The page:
After ten consecutive seasons with at least one Major and Masters 1000 title under his belt, Rafael Nadal lost the ground in 2015, winning only three smaller titles but still finishing in the top-5 for the 11th consecutive year.
Trying to bounce back in 2016, the Spaniard suffered a severe loss to Novak Djokovic in the Doha final, followed by the Australian Open first-round exit to Fernando Verdasco after four hours and 40 minutes of a titanic battle.
Heading to South America for his beloved clay, Rafa entered the ATP 250 event in Buenos Aires, where he won the title a year ago, hoping for more of the same and at least some boost after a shaky start of the season. Facing the rivals from outside the top-50, Rafa took down his good friend Juan Monaco and Paolo Lorenzi en route to the semis, facing the young Austrian Dominic Thiem in the battle for the final.
At Roland Garros 2014, Nadal defeated the Austrian in straight sets. Still, Thiem had learned a lot during those two years, challenging the clay-court master and delivering a thrilling 6-4, 4-6, 7-6 victory in two hours and 50 minutes after saving one match point and advancing into the fifth ATP final.
Thiem grabbed five points more than Nadal, produced stronger numbers behind the second serve and fended off four out of seven break chances offered to the clay king. On the other hand, Rafa repelled five out of eight break chances to hang in, falling on the last step to lose both the match and the title claimed a year ago.
They had a similar number of winners, and it was Nadal who sprayed more unforced mistakes. The Spaniard forced many errors from the youngster but couldn't break his resistance in the decider, losing that clutch and momentum he had before all the setbacks in the last couple of years.
Rafael Nadal wasted a match point against Dominic Thiem in Buenos Aires 2016.
Thiem had the advantage in the shortest rallies up to four strokes, with nothing to separate them in the mid-range exchanges and a small lead for the Spaniard in those rarely extended points with ten or more shots, not enough to push him through.
Nadal grabbed a break in the second game when Thiem sent a backhand long for a perfect start, only to spray a forehand error in the next one to get broken at 15. Serving at 3-3, Rafa landed a forehand winner to dismiss a break point, held after a service winner and wasted a break chance in the next game that could have sent him in front.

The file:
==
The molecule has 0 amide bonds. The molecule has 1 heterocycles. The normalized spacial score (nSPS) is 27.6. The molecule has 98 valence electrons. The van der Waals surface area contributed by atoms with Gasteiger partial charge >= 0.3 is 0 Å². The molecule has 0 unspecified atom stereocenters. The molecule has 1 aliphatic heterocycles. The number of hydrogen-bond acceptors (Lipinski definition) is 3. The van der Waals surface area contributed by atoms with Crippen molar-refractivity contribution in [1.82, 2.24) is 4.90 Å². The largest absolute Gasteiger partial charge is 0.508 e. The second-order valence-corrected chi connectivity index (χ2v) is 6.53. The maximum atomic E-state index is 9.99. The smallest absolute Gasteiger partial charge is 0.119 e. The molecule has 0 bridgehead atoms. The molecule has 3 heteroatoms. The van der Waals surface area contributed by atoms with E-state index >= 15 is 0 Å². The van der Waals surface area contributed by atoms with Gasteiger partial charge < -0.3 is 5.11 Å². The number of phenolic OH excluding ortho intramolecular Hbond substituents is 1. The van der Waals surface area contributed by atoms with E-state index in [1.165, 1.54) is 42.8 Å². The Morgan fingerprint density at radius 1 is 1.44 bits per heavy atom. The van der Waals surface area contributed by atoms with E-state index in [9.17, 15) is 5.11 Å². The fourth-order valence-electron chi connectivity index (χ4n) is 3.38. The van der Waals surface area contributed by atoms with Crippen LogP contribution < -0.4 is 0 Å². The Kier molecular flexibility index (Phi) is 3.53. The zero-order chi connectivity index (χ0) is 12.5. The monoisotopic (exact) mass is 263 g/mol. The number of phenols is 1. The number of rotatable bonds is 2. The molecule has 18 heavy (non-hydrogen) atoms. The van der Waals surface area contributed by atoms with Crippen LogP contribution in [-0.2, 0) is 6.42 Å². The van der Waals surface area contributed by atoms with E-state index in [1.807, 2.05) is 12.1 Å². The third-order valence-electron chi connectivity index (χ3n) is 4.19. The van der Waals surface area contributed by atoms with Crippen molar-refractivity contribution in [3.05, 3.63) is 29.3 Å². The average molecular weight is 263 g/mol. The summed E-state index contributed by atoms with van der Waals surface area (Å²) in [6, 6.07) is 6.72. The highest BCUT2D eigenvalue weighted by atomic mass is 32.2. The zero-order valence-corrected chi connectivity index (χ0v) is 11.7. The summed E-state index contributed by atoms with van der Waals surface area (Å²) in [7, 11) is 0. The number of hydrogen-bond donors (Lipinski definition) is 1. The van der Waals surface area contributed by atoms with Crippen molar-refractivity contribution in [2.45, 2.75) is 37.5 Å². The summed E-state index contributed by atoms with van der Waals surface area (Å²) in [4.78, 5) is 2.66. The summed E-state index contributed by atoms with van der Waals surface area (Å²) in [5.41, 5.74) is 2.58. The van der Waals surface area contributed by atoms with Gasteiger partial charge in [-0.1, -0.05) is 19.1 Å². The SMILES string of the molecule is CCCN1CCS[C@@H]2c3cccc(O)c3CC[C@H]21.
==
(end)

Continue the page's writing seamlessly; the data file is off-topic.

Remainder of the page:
Dominic was the one who grabbed a break at 4-4 thanks to the Spaniard's backhand error, sealing the set with a service winner a few minutes later for 6-4. The Austrian denied a break opportunity in the second set's second game with an ace.
Both players served well until 3-3 when Rafa had to play against a break chance, repelling it with a forehand down the line winner and staying on the positive side of the scoreboard. Despite a 40-0 lead, Nadal needed two deuces to secure the ninth game, breaking Thiem soon after that to grab the set 6-4 and force a decider, ready to fight until the last point against an inspired opponent.
The final set developed into an open war, and it started with a break for Dominic in the first game thanks to a backhand mistake from Rafa, who pulled it back in game four to level the score at 2-2 and increase the drama.
The Spaniard held at love in games three and five, but Thiem was there to follow his pace, hitting a service winner in the sixth game to lock the result at 3-3. They both held at love in games seven and eight, and it was Nadal who moved 5-4 up when his rival sprayed a forehand error, forcing the youngster to serve for staying in the match.
Playing against the match point, the Austrian fired a brave forehand winner to get out of jail, bringing the game home after five deuces and surviving the most challenging possible test to stay in contention. Leaving that game behind him, Rafa held at 15 to move in front again before Dominic brought the 12th game home at love to set the deciding tie break, the best way to finish this incredible encounter.
The Spaniard opened it with a double fault and found himself 3-0 down after an ace from Thiem, who clinched another mini-break for a 4-1 advantage and earned five match points with a smash winner at 5-1. Rafa erased three of those before Dominic converted the fourth to take the breaker 7-4 and celebrate one of his young careers' most notable victories.